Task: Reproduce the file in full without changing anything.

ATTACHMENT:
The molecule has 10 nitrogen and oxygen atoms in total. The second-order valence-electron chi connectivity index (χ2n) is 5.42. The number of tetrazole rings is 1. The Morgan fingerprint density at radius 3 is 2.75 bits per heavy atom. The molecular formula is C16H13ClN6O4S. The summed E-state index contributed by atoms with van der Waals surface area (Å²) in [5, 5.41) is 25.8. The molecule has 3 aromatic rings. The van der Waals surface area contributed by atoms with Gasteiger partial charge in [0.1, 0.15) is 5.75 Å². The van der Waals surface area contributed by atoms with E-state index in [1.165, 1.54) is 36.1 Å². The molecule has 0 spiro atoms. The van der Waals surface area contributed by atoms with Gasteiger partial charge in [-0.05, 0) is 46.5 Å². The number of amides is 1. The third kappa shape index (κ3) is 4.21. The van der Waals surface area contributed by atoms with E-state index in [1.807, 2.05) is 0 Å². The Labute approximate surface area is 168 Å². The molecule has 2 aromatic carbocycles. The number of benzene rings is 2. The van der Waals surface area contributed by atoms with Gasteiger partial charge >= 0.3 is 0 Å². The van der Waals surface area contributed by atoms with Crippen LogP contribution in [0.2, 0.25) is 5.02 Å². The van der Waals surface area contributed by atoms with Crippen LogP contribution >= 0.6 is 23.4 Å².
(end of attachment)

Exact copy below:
The molecule has 10 nitrogen and oxygen atoms in total. The second-order valence-electron chi connectivity index (χ2n) is 5.42. The number of tetrazole rings is 1. The Morgan fingerprint density at radius 3 is 2.75 bits per heavy atom. The molecular formula is C16H13ClN6O4S. The summed E-state index contributed by atoms with van der Waals surface area (Å²) in [5, 5.41) is 25.8. The molecule has 3 aromatic rings. The van der Waals surface area contributed by atoms with Gasteiger partial charge in [0.1, 0.15) is 5.75 Å². The van der Waals surface area contributed by atoms with E-state index in [1.165, 1.54) is 36.1 Å². The molecule has 0 spiro atoms. The van der Waals surface area contributed by atoms with Gasteiger partial charge in [-0.05, 0) is 46.5 Å². The number of amides is 1. The third kappa shape index (κ3) is 4.21. The van der Waals surface area contributed by atoms with E-state index in [1.807, 2.05) is 0 Å². The Labute approximate surface area is 168 Å². The molecule has 2 aromatic carbocycles. The number of benzene rings is 2. The van der Waals surface area contributed by atoms with Gasteiger partial charge >= 0.3 is 0 Å². The van der Waals surface area contributed by atoms with Crippen LogP contribution in [0.2, 0.25) is 5.02 Å². The van der Waals surface area contributed by atoms with Crippen LogP contribution >= 0.6 is 23.4 Å².